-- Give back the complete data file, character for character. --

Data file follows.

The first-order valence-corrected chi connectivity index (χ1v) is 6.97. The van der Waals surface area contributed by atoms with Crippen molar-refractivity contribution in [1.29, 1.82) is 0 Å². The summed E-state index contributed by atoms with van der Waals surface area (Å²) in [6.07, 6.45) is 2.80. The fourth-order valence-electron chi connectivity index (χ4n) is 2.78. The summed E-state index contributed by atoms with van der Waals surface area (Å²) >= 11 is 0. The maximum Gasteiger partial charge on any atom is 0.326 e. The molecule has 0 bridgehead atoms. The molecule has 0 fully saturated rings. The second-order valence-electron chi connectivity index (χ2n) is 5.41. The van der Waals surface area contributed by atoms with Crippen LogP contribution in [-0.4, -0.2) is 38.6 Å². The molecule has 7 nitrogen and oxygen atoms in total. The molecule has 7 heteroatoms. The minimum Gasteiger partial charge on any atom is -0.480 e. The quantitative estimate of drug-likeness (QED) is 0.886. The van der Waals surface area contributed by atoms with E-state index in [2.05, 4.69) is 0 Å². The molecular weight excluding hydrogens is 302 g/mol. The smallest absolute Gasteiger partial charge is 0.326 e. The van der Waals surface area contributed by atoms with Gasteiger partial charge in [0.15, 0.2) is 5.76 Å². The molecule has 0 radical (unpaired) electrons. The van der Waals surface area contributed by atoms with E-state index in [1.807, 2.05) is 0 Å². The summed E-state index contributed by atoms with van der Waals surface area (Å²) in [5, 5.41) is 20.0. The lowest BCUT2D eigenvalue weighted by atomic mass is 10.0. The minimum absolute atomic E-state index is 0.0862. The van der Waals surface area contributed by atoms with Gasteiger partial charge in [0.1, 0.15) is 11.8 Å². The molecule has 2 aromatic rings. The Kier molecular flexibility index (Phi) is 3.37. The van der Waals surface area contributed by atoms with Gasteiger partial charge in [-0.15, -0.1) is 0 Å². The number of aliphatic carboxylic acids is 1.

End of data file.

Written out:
The first-order valence-corrected chi connectivity index (χ1v) is 6.97. The van der Waals surface area contributed by atoms with Crippen molar-refractivity contribution in [1.29, 1.82) is 0 Å². The summed E-state index contributed by atoms with van der Waals surface area (Å²) in [6.07, 6.45) is 2.80. The fourth-order valence-electron chi connectivity index (χ4n) is 2.78. The summed E-state index contributed by atoms with van der Waals surface area (Å²) >= 11 is 0. The maximum Gasteiger partial charge on any atom is 0.326 e. The molecule has 0 bridgehead atoms. The molecule has 0 fully saturated rings. The second-order valence-electron chi connectivity index (χ2n) is 5.41. The van der Waals surface area contributed by atoms with Crippen LogP contribution in [-0.4, -0.2) is 38.6 Å². The molecule has 7 nitrogen and oxygen atoms in total. The molecule has 7 heteroatoms. The minimum Gasteiger partial charge on any atom is -0.480 e. The quantitative estimate of drug-likeness (QED) is 0.886. The van der Waals surface area contributed by atoms with E-state index in [2.05, 4.69) is 0 Å². The molecular weight excluding hydrogens is 302 g/mol. The smallest absolute Gasteiger partial charge is 0.326 e. The van der Waals surface area contributed by atoms with Gasteiger partial charge in [0.15, 0.2) is 5.76 Å². The molecule has 0 radical (unpaired) electrons. The van der Waals surface area contributed by atoms with E-state index in [1.807, 2.05) is 0 Å². The summed E-state index contributed by atoms with van der Waals surface area (Å²) in [5, 5.41) is 20.0. The lowest BCUT2D eigenvalue weighted by atomic mass is 10.0. The minimum absolute atomic E-state index is 0.0862. The van der Waals surface area contributed by atoms with Gasteiger partial charge in [0.1, 0.15) is 11.8 Å². The molecule has 2 aromatic rings. The Kier molecular flexibility index (Phi) is 3.37. The van der Waals surface area contributed by atoms with Gasteiger partial charge in [-0.15, -0.1) is 0 Å². The number of aliphatic carboxylic acids is 1.